Tag Archive: The Conversation

Lockdown quiet a boon for Australian seismologists

Photo credit: Kate Trifo from Pexels

by Arline L. Bronzaft, Ph.D., Board of Directors, GrowNYC, and Co-founder, The Quiet Coalition

The pandemic had changed human behavior worldwide in that many people are now working from home, cancelling plans for travel, limiting their trips to stores and restricting their shopping, and communicating with family and friends largely through phone conversations, online video chats, and emails. Although there has been more activity lately, the changes in human activity during the pandemic has resulted in cleaner air and a quieter environment. And in Australia, this less noisy environment has provided “a boon for earthquake scientists,” as reported Meghan S. Miller and Louis Moresi in The Conversation.

In Australia, seismometers maintained by school students, referred to as “our next generation of geophysicists,” have reflected the change in school and schoolyard sounds during the pandemic. The schools that were closed down saw the disappearance of the usual sounds from students and teachers. By contrast, at one school which remained open, the seismometer reported the sounds that were commonly associated with schools. Then when restrictions were eased and schools were reopened, the noise levels “were back to ‘normal” except for what is usually observed for Saturday morning sports.” Sporting events did not return. That groups of students were keeping track of sound levels impacted by the pandemic is impressive and I believe they will put the information they have gathered to good use.

The article continues, describing how the quieter environment in Australian cities due to the pandemic also has allowed for the study of the occurrence of smaller earthquakes in certain areas that would have been “drowned out by the traditional background noise.” These observations are valuable to the scientists who can now use such data to determine potential “seismic hazards.”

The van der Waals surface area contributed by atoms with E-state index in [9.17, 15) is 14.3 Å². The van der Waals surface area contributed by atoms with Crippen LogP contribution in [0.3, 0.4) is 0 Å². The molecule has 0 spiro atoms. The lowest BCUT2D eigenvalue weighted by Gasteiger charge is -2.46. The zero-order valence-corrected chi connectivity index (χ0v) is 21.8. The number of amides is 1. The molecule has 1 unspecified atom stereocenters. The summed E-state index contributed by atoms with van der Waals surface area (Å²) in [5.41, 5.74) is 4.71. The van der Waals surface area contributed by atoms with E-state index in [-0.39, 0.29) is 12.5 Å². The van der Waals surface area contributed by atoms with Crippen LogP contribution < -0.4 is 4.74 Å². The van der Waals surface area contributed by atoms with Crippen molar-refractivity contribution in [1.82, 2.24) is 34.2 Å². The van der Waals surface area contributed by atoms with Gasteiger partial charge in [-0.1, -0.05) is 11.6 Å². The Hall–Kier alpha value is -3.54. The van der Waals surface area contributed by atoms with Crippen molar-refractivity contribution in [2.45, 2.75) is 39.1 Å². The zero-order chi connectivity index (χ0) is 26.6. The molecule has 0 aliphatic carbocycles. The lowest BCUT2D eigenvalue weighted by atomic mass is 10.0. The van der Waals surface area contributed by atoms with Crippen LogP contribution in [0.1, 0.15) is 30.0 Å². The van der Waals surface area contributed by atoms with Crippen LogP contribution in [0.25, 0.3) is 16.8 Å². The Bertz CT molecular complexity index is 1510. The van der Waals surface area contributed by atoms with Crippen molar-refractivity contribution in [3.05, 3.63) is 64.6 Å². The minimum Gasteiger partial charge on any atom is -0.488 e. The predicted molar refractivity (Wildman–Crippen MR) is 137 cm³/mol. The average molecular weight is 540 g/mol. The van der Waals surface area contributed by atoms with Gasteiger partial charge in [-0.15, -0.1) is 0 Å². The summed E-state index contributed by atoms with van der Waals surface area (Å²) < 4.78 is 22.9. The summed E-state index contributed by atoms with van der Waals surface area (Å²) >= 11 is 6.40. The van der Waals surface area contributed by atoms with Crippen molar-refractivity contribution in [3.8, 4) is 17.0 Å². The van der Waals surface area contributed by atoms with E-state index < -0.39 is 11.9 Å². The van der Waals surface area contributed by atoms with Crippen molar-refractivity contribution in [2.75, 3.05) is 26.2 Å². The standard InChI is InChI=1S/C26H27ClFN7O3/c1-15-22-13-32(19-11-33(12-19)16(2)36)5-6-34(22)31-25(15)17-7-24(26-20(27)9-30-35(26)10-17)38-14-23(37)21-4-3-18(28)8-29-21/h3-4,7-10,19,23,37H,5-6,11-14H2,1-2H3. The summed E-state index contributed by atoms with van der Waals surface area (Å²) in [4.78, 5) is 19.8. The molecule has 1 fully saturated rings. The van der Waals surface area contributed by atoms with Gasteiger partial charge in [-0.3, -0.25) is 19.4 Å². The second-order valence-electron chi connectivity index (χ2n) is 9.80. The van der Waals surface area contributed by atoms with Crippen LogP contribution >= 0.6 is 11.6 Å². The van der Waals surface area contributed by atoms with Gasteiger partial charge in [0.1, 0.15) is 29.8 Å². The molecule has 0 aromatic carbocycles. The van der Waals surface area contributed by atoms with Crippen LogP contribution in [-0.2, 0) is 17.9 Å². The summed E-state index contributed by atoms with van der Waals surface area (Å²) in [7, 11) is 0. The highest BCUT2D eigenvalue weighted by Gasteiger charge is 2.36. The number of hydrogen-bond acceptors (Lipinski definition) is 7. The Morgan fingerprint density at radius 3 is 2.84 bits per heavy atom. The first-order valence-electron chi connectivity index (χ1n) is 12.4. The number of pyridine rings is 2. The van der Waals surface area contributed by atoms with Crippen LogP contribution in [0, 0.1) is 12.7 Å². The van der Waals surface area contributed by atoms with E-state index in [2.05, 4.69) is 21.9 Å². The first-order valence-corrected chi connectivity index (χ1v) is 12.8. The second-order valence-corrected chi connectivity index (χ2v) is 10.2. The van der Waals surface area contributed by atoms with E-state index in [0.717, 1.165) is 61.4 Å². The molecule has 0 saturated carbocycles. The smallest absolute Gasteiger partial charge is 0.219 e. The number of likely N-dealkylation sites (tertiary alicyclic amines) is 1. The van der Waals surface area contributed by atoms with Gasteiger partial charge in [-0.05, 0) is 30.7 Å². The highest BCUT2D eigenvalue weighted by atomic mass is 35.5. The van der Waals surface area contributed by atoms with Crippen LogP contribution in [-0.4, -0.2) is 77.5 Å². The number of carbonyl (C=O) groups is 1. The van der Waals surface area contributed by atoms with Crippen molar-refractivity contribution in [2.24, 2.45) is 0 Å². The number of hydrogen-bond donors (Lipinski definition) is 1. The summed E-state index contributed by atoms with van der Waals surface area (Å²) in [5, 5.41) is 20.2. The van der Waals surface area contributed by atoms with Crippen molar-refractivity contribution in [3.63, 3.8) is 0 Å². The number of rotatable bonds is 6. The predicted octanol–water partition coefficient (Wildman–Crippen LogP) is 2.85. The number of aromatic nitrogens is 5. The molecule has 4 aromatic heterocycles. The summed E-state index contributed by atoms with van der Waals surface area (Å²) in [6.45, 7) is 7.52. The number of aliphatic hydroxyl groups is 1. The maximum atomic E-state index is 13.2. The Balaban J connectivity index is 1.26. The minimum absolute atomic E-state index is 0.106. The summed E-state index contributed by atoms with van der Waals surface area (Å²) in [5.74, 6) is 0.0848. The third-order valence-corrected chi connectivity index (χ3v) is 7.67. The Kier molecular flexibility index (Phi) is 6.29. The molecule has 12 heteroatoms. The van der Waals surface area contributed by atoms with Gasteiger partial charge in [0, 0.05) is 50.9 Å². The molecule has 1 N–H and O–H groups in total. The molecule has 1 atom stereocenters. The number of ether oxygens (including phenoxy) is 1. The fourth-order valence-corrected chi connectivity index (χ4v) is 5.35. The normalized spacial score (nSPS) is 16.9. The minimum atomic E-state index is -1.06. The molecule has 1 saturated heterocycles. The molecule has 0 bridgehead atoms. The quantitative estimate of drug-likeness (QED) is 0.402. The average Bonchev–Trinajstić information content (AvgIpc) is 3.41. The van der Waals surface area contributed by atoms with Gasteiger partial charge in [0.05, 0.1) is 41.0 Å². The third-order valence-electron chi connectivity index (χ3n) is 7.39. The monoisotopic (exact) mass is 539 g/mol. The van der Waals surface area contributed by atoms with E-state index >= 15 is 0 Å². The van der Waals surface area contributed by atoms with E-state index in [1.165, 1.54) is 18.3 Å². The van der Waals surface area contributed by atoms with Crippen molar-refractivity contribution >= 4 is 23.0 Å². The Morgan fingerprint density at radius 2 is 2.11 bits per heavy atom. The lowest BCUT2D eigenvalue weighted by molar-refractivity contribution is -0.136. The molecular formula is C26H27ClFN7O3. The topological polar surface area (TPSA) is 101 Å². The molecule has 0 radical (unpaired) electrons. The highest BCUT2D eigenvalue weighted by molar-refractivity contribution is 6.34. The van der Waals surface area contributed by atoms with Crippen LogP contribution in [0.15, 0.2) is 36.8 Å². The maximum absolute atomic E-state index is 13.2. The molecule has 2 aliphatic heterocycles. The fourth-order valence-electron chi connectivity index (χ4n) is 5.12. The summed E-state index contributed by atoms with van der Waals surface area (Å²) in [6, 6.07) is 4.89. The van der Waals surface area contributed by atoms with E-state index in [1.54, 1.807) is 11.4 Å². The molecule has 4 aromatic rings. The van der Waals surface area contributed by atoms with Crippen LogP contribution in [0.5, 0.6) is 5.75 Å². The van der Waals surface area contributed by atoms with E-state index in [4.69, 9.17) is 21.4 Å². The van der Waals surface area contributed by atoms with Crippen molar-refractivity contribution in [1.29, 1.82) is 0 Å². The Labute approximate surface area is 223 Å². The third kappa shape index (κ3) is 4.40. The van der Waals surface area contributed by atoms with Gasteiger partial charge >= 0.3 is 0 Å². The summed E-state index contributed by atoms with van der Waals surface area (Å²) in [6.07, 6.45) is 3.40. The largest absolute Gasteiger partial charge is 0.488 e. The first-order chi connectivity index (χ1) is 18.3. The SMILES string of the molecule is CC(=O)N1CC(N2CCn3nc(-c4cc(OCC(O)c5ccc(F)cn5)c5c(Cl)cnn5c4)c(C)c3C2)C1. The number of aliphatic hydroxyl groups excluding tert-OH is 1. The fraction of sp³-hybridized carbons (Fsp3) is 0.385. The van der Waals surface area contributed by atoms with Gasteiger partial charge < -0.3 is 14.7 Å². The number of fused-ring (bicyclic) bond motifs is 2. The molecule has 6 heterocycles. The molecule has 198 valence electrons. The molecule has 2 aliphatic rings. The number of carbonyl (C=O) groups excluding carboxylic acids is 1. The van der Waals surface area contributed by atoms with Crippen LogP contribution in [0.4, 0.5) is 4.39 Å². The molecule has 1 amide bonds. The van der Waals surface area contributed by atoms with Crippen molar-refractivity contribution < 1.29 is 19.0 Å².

If queried, I am certain that most people, if not all, would have opted for a world without this horrific pandemic that has taken many lives, exposed people to much pain and suffering, and cost so many people their jobs and livelihood. But what this article is pointing to are scientific observations this pandemic permitted that in the long run could protect our planet.

Dr. Arline Bronzaft is a researcher, writer, and consultant on the adverse effects of noise on mental and physical health. She is co-author of “Why Noise Matters,” author of “Listen to the Raindrops” (children’s book illustrated by Steven Parton), and has written extensively about noise in books, encyclopedias, academic journals, and the popular press.  In addition, she is a Professor Emerita of the City University of New York and Board member of GrowNYC.

Early signs of hearing damage seen in young concert goers

Photo credit: Thibault Trillet from Pexels

by Daniel Fink, MD, Chair, The Quiet Coalition

This report in The Conversation, a UK website, discusses research showing that young adults who regularly attend loud clubs and rock concerts have evidence of hearing loss. The hearing loss found falls into the “hidden hearing loss” category, so-called because it is not detected by standard hearing tests (“pure tone audiometry”), but only by techniques currently used only in research. These tests found subtle hearing loss and decreases in auditory signals sent to the brain. There were equal amounts of damage in musicians and non-musicians alike. It looks like all the young adults had too much noise exposure.

Hidden hearing loss is now thought to be the cause of the “speech in noise” problem, where middle-aged and older adults have difficulty following one conversation among many in a noisy environment. That’s a complex task for the ear and the brain, requiring lots of auditory information to be processed centrally. When the ear and brain are damaged, that doesn’t happen.

The only quibble I have with The Conversation’s report is that the authors make the common mistake of citing occupational noise exposure levels when talking about noise exposure in the public. Occupational noise exposure limits don’t protect workers from noise-induced hearing loss, and the UK’s 85 decibel exposure limit cited is certainly not safe for hearing.

The only noise exposure level that prevents hearing loss is a daily average of 70 decibels, which is much less noise than most urban dwellers around the world get every day.

Prevention of noise-induced hearing loss–hidden or not–is simple: avoid loud noise exposure and use hearing protection if you can’t.

Dr. Daniel Fink is a leading noise activist based in the Los Angeles area. He is the founding chair of The Quiet Coalition, an organization of science, health, and legal professionals concerned about the impacts of noise on health, environment, learning, productivity, and quality of life in America. Dr Fink also is the interim chair of Quiet Communities’ Health Advisory Council, and he served on the board of the American Tinnitus Association from 2015-2018.